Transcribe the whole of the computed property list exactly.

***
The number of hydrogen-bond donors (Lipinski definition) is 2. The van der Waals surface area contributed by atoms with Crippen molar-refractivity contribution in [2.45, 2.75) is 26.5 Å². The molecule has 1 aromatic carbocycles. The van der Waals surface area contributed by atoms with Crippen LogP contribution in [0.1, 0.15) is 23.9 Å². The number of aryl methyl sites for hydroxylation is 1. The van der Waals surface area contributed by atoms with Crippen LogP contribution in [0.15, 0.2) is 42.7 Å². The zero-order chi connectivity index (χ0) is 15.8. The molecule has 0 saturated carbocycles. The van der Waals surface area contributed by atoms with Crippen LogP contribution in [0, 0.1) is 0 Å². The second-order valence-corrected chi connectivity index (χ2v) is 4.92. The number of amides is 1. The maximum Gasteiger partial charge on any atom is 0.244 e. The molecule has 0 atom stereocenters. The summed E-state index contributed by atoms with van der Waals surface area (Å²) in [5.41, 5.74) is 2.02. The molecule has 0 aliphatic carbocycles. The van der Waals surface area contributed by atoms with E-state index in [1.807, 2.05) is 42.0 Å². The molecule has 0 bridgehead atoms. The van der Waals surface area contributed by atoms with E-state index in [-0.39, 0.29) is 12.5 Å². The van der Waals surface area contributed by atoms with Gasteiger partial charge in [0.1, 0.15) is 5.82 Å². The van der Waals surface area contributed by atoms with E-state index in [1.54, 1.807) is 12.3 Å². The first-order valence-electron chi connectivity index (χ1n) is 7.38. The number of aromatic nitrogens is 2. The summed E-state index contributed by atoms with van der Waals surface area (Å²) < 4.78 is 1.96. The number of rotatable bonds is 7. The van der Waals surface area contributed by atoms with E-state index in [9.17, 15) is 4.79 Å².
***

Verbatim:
The number of hydrogen-bond donors (Lipinski definition) is 2. The van der Waals surface area contributed by atoms with Crippen molar-refractivity contribution in [2.45, 2.75) is 26.5 Å². The molecule has 1 aromatic carbocycles. The van der Waals surface area contributed by atoms with Crippen LogP contribution in [0.1, 0.15) is 23.9 Å². The number of aryl methyl sites for hydroxylation is 1. The van der Waals surface area contributed by atoms with Crippen LogP contribution in [0.15, 0.2) is 42.7 Å². The zero-order chi connectivity index (χ0) is 15.8. The molecule has 0 saturated carbocycles. The van der Waals surface area contributed by atoms with Crippen LogP contribution in [0, 0.1) is 0 Å². The second-order valence-corrected chi connectivity index (χ2v) is 4.92. The number of amides is 1. The maximum Gasteiger partial charge on any atom is 0.244 e. The molecule has 0 atom stereocenters. The summed E-state index contributed by atoms with van der Waals surface area (Å²) in [5.41, 5.74) is 2.02. The molecule has 0 aliphatic carbocycles. The van der Waals surface area contributed by atoms with E-state index in [1.807, 2.05) is 42.0 Å². The molecule has 0 bridgehead atoms. The van der Waals surface area contributed by atoms with E-state index in [-0.39, 0.29) is 12.5 Å². The van der Waals surface area contributed by atoms with Gasteiger partial charge in [0.1, 0.15) is 5.82 Å². The van der Waals surface area contributed by atoms with E-state index in [1.54, 1.807) is 12.3 Å². The first-order valence-electron chi connectivity index (χ1n) is 7.38. The number of aromatic nitrogens is 2. The summed E-state index contributed by atoms with van der Waals surface area (Å²) < 4.78 is 1.96. The number of rotatable bonds is 7. The van der Waals surface area contributed by atoms with E-state index in [9.17, 15) is 4.79 Å².